MSU Electric Fish Lab

NSF Grant "Enabling Genotype-Phenotype Studies in Weakly Electric Fish" is Funded!

Electric fish have served as a model system in biology since the 18th century, providing insight into the nature of bioelectrogenesis, the structure of the synapse, and brain circuitry underlying complex behavior. Electric fishes exhibit many interesting characteristics or phenotypes, but very little is known about how these phenotypes are encoded in the genetic material or genome. Understanding this relation is a broad goal in 21st century biology. Electric fish offer a singular advantage in trying to understand the link between the genome and the phenotype it produces: two groups of electric fish evolved independently in Africa and South America, providing a system where biologists of all stripes can attack genotype-phenotype questions with built-in replication. There is a growing amount of electric fish genomic data; however, there are no functional tools to investigate this connection. The purpose of this project is to develop a robust, accessible, and easily transferable genetic manipulation toolbox for the electric fish model system full range of questions under investigation, regardless of a researchers’ background. The first phase of the project is rapid parallel protocol development, and the second phase of the project will be to disseminate knowledge gained by developing web-based software for sharing protocols, data, and resources, and to train the next generation of electric fish biologists–undergraduate and graduate students from diverse backgrounds–in the use of these techniques in preparation for careers in science and technology.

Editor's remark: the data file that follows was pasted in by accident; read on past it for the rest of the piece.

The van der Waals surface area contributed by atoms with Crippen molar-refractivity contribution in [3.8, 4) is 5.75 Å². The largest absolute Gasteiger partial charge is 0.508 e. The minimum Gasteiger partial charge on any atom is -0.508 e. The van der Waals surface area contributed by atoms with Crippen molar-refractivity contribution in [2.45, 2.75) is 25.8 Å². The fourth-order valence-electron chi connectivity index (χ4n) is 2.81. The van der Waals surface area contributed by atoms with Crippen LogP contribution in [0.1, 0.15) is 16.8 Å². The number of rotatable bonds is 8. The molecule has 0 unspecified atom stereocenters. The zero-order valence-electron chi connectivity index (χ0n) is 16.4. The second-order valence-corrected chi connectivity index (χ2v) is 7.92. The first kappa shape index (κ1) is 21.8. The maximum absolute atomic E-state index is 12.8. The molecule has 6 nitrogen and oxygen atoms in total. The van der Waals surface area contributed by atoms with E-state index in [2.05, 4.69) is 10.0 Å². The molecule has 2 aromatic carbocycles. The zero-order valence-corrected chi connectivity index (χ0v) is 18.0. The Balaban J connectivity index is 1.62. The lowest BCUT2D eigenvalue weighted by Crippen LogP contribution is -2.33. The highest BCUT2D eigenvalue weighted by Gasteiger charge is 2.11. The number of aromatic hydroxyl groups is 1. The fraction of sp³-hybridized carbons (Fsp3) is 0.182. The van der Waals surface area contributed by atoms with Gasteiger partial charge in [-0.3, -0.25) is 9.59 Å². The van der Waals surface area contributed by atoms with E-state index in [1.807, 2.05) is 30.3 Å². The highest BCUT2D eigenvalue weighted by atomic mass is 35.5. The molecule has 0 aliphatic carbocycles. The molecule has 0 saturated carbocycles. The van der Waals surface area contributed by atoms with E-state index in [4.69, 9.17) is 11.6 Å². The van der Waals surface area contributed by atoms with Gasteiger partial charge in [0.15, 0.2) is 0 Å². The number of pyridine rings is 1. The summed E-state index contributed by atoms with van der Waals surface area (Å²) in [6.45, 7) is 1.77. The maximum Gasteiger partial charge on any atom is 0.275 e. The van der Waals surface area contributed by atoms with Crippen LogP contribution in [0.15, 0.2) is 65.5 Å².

The proposed project, is divided into two phases. The first phase of the project is rapid parallel protocol development, with the specific aims to: (1) generate stable mutant and transgenic lines of electric fish using CRISPR/Cas9 technologies, (2) express transgenic material using viral-mediated techniques, and (3) knockdown specific endogenous gene activity using morpholinos. The second phase of the project is dissemination of knowledge and community infrastructure improvement, with the specific aims to: (1) establish and distribute genomic resources and tools that enable the community to target genes of interest and (2) disseminate protocols developed in Phase 1 by broadening participation in the field and training the next generation of electric fish biologists to harness these powerful new techniques. The project accelerates significantly research on genotype-phenotype interaction across the full range of NSF-IOS priority areas because it combines the power of genomic manipulation and a globally accessible model system with extensive phenotypic data that span biological levels of analysis from molecules to populations. Examples of such studies include: (1) insight into ion channel function (2) identification of transduction molecules in electrosensory systems, (3) identification of developmental mechanisms governing the repeated evolution of electroreceptors and electric organs, (5) optogenetics-enabled dissections of brain circuits (6) link genetic changes and the evolution of reproductive isolation. An outcome of this project is the enablement of the electric fish community to develop new and exciting hypotheses and projects spanning the gamut of biological disciplines, and act as “ambassadors” to other non-canonical model systems to apply newly developed techniques.

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